January is much more open, especially after the postponement of Bat Out of Hell at the Ahmanson Theatre (FB). Right now, all there is is a Nefesh Mountain concert at Temple Judea and a hold for the Colburn Orchestra at the Saroya [nee the Valley Performing Arts Center (VPAC)] (FB) but the rest of the month is currently open (as few shows run in January due to complicated rehearsals over the holidays). We’ll keep our eyes open. February starts with the Cantor’s Concert at Temple Ahavat Shalom (FB), Hello Dolly at the Hollywood Pantages (FB), and Anna Karenena at Actors Co-op (FB).  There’s also a HOLD for 1776 at the Saroya [nee the Valley Performing Arts Center (VPAC)] (FB), and Lizzie at the Chance Theatre, but much of February is also open.

As always, I’m keeping my eyes open for interesting productions mentioned on sites such as Better-LemonsMusicals in LA@ This StageFootlights, as well as productions I see on GoldstarLA Stage TixPlays411 or that are sent to me by publicists or the venues themselves. Note: Lastly, want to know how to attend lots of live stuff affordably? Take a look at my post on How to attend Live Theatre on a Budget.


When Restraining Orders Expire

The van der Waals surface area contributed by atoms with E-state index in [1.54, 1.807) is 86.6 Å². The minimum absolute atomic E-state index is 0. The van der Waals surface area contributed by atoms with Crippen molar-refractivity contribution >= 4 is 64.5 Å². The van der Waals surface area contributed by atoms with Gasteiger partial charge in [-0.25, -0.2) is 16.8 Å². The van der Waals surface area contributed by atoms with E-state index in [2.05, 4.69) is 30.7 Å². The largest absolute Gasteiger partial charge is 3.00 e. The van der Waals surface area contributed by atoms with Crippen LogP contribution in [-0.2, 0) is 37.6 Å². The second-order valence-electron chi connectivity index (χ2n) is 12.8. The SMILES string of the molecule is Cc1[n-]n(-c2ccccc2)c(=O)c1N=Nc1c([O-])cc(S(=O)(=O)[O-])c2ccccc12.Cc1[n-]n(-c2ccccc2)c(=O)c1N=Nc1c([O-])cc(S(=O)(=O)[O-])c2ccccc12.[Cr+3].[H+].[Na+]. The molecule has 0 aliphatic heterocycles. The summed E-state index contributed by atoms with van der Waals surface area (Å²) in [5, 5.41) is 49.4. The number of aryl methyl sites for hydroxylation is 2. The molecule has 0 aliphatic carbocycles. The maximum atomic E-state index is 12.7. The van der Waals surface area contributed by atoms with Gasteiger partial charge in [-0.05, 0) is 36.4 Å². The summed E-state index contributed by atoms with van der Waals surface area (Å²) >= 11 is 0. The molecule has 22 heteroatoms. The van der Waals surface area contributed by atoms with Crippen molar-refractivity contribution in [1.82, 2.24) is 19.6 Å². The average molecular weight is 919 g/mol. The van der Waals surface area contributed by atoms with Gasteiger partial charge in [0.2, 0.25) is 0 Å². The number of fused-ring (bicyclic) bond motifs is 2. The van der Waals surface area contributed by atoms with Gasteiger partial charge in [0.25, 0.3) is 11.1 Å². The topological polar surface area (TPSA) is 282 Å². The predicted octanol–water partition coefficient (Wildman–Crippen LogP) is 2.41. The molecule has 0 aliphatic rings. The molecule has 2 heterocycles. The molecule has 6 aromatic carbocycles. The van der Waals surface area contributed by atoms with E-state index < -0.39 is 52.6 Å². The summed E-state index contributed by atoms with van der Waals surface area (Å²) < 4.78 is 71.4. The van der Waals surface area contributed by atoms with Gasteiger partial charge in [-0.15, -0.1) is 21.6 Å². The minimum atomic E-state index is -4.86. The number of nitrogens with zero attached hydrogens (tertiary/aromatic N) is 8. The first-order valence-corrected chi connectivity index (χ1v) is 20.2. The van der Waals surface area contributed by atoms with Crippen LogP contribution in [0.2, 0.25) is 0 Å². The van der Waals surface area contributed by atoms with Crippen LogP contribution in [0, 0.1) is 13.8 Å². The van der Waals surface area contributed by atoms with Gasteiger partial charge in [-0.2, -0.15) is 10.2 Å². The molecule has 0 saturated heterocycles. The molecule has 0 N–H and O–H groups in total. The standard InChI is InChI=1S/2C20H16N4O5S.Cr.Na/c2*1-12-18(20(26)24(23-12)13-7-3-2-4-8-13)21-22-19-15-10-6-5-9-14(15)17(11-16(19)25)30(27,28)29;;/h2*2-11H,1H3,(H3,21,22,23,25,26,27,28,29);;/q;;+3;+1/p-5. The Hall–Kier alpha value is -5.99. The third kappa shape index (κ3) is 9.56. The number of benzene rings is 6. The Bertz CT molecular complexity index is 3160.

Austin Lounge Lizards (Boulevard Music)userpic=folk-artistsAs I said in my last post, yesterday was a day of running. She Loves Me ended right around 5:45 PM (it started at 3:00 PM), and we had tickets for an 8:00 PM concert in Culver City. So rush off we did, grabbing dinner at Togos and flying the 51 miles between Chance Theatre (FB) in Anaheim and Boulevard Music (FB) in Culver City. Yes, Boulevard Music — there are now two small folk music venues on the westside of Los Angeles: the venerable McCabes and Boulevard, right near Culver and Sepulveda. We were running to Boulevard Music to see the Austin Lounge Lizards (FB), who were doing their first show in Southern California since 2001 in Encino. As they noted, they were able to come back because the restraining order ended. Note: We made it there in just about an hour, thanks to Google’s alternate routing.